Summary: A comparison and contrast of worldly wisdom and wisdom from above.
Sermon for 15 Pent Yr B, 21/09/2003
Based on James 3:13-18
Grace Lutheran Church, Medicine Hat, Alberta
By Pastor Garth Wehrfritz-Hanson
When a dog wags its tail and barks at the same time, what end do you believe? When a sick florist goes to the hospital, what do you send her or him? Why does the old saying “Out of sight, out of mind” not apply when you have kids away at college? Such questions require practical wisdom to be answered appropriately. In today’s second lesson from James, the apostle compares and contrasts wisdom from God with worldly wisdom. And the writer concludes that for people of faith, the wisdom from above is very practical to live by.
Wisdom in the Bible is described not as a body of secret, esoteric, highly specialized technical knowledge, but as a gift of God for the use of the people of God. Wisdom is not something available only to the gifted few, but a gift freely available to all who want it, to all who seek it, to all who pursue it, and to all who recognize it in the variety of its subtle guises and forms—God’s benefit for the bewildered. A wise person is one who accepts that benefit, and proceeds to learn from it and to live by it. 1
In our passage from James today, the apostle begins by saying that God’s wisdom is shown by people who live a good life and who do works with gentleness born of wisdom. He then contrasts this with a description of worldly wisdom by saying it consists of bitter envy and selfish ambition, which lead to being boastful and the telling of lies. “Such wisdom,” says brother James, “does not come down from above, but is earthly, unspiritual, devilish. For where there is envy and selfish ambition, there will be disorder and wickedness of every kind.”
There is an old legend about a demon who was sent to tempt a holy man. He tried all his wiles, but none of them succeeded. At last, an older and more experienced demon said, “Let me try.” He crept up behind the saintly man and whispered, “Your brother has just been made Bishop of Alexandria.” Sad to relate, that did the trick!
Envy (jealousy)! If we can fight successfully against THAT and be content with what we have, sincere in our appreciation of others’ good fortune, then we shall have gone a long way along the road to true happiness. 2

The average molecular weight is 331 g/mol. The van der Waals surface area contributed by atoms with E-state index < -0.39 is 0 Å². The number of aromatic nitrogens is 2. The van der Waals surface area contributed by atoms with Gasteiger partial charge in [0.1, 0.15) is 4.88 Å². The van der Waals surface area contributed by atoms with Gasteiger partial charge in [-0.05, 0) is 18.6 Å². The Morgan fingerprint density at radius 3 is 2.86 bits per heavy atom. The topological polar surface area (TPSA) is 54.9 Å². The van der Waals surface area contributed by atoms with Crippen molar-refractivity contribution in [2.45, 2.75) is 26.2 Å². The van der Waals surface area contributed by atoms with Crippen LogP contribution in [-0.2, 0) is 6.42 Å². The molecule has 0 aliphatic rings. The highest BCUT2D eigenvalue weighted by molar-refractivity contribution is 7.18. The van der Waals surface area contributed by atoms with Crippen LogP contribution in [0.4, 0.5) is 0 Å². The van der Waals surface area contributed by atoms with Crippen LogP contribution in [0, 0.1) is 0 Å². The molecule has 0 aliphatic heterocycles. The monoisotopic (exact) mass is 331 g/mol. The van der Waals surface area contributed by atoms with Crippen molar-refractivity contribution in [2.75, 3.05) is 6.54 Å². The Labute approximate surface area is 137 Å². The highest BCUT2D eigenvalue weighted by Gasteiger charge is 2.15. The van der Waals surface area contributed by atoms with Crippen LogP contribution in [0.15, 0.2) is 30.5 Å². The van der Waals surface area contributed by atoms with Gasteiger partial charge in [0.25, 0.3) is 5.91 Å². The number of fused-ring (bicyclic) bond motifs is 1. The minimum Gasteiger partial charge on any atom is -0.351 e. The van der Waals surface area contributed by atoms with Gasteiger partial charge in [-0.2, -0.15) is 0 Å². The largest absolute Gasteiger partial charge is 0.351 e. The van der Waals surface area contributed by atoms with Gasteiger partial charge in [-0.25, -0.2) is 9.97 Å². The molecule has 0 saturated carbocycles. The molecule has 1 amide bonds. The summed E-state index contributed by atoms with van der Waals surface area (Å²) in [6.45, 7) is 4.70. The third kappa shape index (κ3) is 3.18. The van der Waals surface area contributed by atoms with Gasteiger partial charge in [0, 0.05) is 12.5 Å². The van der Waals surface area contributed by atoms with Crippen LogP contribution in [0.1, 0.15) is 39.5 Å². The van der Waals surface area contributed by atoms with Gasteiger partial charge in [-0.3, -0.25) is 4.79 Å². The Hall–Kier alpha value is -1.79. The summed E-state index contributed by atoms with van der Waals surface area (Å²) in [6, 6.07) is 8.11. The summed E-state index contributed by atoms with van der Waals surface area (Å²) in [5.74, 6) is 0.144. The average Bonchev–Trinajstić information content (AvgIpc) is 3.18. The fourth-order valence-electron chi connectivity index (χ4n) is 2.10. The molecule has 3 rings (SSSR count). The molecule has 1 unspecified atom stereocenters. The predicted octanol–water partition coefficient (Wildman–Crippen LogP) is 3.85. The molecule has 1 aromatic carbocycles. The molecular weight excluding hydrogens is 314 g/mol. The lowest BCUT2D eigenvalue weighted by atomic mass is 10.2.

People who are envious and jealous focus more on the negative than the positive; painting everyone and everything in the worst possible light. When people are controlled by such envy it has the potential to bring much harm and destruction to self and others.
Along with envy, James says, is selfish ambition. Selfish ambition can, of course, make one so involved with so many “irons in the fire” that it results in not being able to accomplish much of anything.
The story is told of young Charles Darwin that one day he was eagerly holding one rare beetle in his right fist, another in his left and then suddenly he caught sight of a third beetle that he simply knew he must have for his collection. What to do? In a flash he put one of the beetles in his mouth for safekeeping and reached for the third beetle with his now free hand. But the mouth-imprisoned beetle squirted acid down Darwin’s throat—so that in a fit of coughing he lost all three beetles. 3
Selfish ambition—the desire to want more and more, often at the expense of others, in a lot of cases ends up in self-defeat or self-destruction.
In contrast to this worldly wisdom, which leads to destruction and is therefore evil by nature since it causes more hatred and division and conflicts among people; James then goes on to describe the wisdom of God, which is a gift of grace. The apostle lists several characteristics of this wisdom. He tells us that first of all IT IS PURE.
I heard about a man who visited an art gallery in Europe and after looking just briefly at some of the paintings of the great masters, he left saying to the attendant: “Your gallery is boring.” The attendant responded by saying: “Sir, the paintings are not on trial, you are.”
In various ways Jesus made it clear that our state of mind affects what we see. Sometimes the things we miss seeing are the things we miss being. I believe this is part of what Jesus meant when he said: “Blessed are the pure in heart for they shall see God.”
One Biblical scholar, James Moffatt, has translated “blessed are the pure in heart” to mean “blessed are those who are not double-minded.” The double-minded person is one who is continually distracted and pulled in many different directions. When we are pulled in different directions by the temptations and distractions from our daily lives it is easy to lose our sense of perspective as well as our values. 4